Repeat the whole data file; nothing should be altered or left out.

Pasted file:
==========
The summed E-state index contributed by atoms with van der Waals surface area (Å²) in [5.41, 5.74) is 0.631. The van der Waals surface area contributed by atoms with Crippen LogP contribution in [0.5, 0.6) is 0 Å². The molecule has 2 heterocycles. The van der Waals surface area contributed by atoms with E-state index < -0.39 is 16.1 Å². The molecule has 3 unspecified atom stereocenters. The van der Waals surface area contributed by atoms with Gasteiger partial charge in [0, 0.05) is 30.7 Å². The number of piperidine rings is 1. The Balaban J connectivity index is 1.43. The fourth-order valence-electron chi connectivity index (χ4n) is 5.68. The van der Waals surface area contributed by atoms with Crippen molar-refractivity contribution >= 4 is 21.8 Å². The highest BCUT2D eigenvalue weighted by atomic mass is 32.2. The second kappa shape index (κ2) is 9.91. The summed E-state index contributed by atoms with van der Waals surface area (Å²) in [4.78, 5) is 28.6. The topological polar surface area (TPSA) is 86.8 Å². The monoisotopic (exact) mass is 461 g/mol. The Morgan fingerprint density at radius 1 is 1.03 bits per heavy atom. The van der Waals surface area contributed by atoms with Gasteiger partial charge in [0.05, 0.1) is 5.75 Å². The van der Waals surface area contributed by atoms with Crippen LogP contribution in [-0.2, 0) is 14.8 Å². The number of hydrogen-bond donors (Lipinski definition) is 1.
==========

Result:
The summed E-state index contributed by atoms with van der Waals surface area (Å²) in [5.41, 5.74) is 0.631. The van der Waals surface area contributed by atoms with Crippen LogP contribution in [0.5, 0.6) is 0 Å². The molecule has 2 heterocycles. The van der Waals surface area contributed by atoms with E-state index < -0.39 is 16.1 Å². The molecule has 3 unspecified atom stereocenters. The van der Waals surface area contributed by atoms with Gasteiger partial charge in [0, 0.05) is 30.7 Å². The number of piperidine rings is 1. The Balaban J connectivity index is 1.43. The fourth-order valence-electron chi connectivity index (χ4n) is 5.68. The van der Waals surface area contributed by atoms with Crippen molar-refractivity contribution >= 4 is 21.8 Å². The highest BCUT2D eigenvalue weighted by atomic mass is 32.2. The second kappa shape index (κ2) is 9.91. The summed E-state index contributed by atoms with van der Waals surface area (Å²) in [4.78, 5) is 28.6. The topological polar surface area (TPSA) is 86.8 Å². The monoisotopic (exact) mass is 461 g/mol. The Morgan fingerprint density at radius 1 is 1.03 bits per heavy atom. The van der Waals surface area contributed by atoms with Gasteiger partial charge in [0.05, 0.1) is 5.75 Å². The van der Waals surface area contributed by atoms with Crippen LogP contribution in [-0.2, 0) is 14.8 Å². The number of hydrogen-bond donors (Lipinski definition) is 1.